Tuesday, March 18, 2008

It Can Happen To Anyone

I had a bit of a scare recently. I'd picked up a bad little inflammation on the back of my left hand sometime around the beginning of winter which would itch crazily and no matter what ointment I tried, always reappeared after a couple of days. Something similar happened above my left eyebrow and just below the tip of my right earlobe though these weren't as visible as the one on my hand pictured here.

Then my arms began itching too, and a similar skin inflammation appeared on my right hand. I'd tell friends and neighbours about it, and one said she'd had something similar on her back, just below the right shoulder which turned out to be a spot of ringworm, and someone had made a concoction of garlic and ginger and zapped it away, although it had stung terribly. Ringworm? We did have 4 dogs so it seemed quite possible, I thought. But we'd always had lots of dogs around the house for the last 2o years so why now?

Finally, after one night when I woke up and couldn't go back to sleep in an agony of itching and irritation on my arms and feet, I consulted a dermatologist. To my complete shock, she said it was caused by sun exposure and asked what sunscreen I used. I said I never used any. And that's the truth. I've read a lot about sunburns, skin cancer caused by harmful UV rays, the importance of using sun protection etc. In fact while I'd been waiting my turn to see the doc, I'd been reading an advert for a new brand of sunscreen in a magazine. But somehow I'd never imagined it could happen to me. I hate gunk on my face in the daytime. Gunk as in wet stuff like moisturizers, creams, lotions etc. I always felt they clogged my pores and suffocated me. The doc clucked incredulously and disapprovingly and gave me a couple of tubes of sunscreen and a hardy skin ointment plus a strip of anti-allergy tablets, it being the dry season around this time with lots of allergen-laden air in circulation.

Well, they worked like magic. The inflammations on my hands have subsided dramatically and I think I've had an incredibly lucky escape.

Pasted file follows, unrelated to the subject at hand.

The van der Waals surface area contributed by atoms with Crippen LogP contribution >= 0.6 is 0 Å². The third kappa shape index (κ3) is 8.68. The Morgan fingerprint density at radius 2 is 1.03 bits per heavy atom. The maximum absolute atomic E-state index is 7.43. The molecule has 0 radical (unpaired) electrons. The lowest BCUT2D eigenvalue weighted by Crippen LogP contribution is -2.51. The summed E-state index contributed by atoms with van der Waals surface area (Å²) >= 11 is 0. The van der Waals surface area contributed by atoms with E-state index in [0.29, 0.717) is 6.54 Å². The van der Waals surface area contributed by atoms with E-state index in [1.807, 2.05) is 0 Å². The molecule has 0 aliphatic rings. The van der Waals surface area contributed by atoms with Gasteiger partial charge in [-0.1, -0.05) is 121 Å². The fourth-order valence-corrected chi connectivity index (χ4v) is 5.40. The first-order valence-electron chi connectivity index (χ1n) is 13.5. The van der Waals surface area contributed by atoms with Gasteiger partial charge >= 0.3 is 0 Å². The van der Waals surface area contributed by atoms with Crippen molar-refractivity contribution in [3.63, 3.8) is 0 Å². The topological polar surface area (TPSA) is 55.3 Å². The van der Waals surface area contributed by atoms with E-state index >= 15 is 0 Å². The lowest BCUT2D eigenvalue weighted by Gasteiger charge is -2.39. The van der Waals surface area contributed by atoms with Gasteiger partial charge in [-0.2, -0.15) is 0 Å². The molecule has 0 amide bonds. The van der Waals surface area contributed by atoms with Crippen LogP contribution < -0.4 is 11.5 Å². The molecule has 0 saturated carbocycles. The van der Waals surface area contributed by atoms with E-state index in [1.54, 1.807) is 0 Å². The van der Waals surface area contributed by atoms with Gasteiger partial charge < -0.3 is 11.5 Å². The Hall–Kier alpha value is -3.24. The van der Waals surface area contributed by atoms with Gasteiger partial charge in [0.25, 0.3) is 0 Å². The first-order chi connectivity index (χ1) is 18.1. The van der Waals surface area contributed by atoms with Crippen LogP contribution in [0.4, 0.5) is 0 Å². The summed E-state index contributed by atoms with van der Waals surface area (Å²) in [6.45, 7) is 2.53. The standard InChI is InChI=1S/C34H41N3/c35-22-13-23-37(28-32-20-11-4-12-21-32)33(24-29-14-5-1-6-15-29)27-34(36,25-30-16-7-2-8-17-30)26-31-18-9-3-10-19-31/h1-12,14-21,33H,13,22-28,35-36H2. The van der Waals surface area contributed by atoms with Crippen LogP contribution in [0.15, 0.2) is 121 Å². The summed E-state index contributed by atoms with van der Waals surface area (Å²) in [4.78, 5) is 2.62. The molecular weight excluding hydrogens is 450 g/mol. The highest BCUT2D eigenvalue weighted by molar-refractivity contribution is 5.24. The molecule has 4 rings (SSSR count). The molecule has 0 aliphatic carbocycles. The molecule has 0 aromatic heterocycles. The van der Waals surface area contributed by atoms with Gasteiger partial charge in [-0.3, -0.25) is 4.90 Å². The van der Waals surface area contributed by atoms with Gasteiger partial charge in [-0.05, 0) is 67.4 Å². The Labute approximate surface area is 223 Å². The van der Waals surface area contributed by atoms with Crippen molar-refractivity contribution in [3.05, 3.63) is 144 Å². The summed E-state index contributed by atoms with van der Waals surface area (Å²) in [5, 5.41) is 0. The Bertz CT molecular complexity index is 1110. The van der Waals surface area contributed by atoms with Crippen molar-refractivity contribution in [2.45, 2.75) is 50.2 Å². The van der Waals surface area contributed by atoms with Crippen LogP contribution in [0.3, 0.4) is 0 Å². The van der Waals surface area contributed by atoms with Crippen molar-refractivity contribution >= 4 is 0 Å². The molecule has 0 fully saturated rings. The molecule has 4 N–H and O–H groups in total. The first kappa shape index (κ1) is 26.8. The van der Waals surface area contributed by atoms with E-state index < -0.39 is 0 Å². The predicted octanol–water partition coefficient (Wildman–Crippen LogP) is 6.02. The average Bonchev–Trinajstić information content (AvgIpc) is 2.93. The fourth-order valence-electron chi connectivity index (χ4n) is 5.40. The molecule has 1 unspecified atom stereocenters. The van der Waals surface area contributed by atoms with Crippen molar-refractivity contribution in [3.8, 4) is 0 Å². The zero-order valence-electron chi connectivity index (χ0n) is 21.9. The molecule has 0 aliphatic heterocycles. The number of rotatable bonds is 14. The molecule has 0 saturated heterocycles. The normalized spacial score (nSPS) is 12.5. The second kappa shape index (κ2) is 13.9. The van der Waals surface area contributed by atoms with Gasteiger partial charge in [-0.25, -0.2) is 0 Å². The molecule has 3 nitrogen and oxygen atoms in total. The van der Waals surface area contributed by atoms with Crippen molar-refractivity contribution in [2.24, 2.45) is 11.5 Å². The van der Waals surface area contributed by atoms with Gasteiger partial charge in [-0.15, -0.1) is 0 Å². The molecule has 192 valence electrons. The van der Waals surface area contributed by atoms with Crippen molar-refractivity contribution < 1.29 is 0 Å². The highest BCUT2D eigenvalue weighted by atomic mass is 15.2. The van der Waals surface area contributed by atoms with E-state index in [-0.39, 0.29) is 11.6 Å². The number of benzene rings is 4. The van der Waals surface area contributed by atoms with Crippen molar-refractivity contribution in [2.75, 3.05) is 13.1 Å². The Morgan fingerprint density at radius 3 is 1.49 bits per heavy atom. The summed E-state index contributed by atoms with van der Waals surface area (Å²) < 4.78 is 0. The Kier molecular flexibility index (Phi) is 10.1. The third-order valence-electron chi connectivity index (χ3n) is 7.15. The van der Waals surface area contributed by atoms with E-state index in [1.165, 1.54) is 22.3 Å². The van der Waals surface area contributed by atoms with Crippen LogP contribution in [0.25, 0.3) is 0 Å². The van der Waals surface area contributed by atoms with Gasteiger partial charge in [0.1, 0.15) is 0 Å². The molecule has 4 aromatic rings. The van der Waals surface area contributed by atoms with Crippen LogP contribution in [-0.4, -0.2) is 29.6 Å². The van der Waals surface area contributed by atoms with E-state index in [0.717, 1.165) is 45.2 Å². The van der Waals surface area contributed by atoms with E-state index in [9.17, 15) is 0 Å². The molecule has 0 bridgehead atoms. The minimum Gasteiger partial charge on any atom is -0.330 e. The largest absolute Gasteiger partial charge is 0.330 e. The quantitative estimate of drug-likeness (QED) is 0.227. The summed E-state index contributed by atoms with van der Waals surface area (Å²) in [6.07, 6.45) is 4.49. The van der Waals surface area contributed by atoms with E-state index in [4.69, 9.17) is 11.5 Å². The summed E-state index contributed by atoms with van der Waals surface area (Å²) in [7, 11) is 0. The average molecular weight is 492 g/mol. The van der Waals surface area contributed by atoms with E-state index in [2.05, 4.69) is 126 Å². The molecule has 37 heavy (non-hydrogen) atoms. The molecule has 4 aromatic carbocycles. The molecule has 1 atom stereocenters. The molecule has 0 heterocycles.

Needless to say, I now use sunscreen scrupulously. Though I still love the sun and sunshine I'm now very conscious that it can be a silent killer.

Monday, March 10, 2008

Spring Collection

Took a while this year but it's here again at last. Spring. To take a few liberties with Eliot...
Spring is the cruellest season
Breeding flowers out of the wasteland

The Japan theite blossoms look remarkably like Japanese cherry blossoms and they don't last very long either. I took these pictures last week and already they've disappeared, presumably to morph into fruit. I snapped the azaleas (2nd and 3rd last pics) on a wet rainy morning. Also called rhododendrons, they're abundant in the Himalayan foothills and at school in Darj, we had a lovely school song called The Singalila Song which went

Along the Singalila skyline
I'll climb the rhododendron road
To find beyond the fragrant springtime
The spirit's loftiest abode
And where the mountains meet the morning
The world held in a moment's span
I'll hear the wisdom of the timeless
To love my God and serve my fellow man.

Monday, March 03, 2008

A Little Tree-some

Some folks like shooting people, especially children or the very old, some stalk animals, wild or domesticated, some camp out by sunrises and sunsets, some stick with mountains and valleys, some swear by night scenes, some feast on foods. Me I have a thing for trees. When travelling by road, trees invariably catch my eye. Their outlines and silhouettes, and the more crooked and scraggier, the more interesting they look to me.

Which explains these pictures. I love photographing trees. And flowers. But trees win by a slightly wider margin. Especially in the leafless, stripped-to-the-bone stages. No heavy leaf-laden trees with lush green glossy foliage for me. I like them bleak, stark, denuded, desolate, skeletal, clawed and taloned, reaching out to the skies with defiant dignity.

You can click on the pictures for larger images.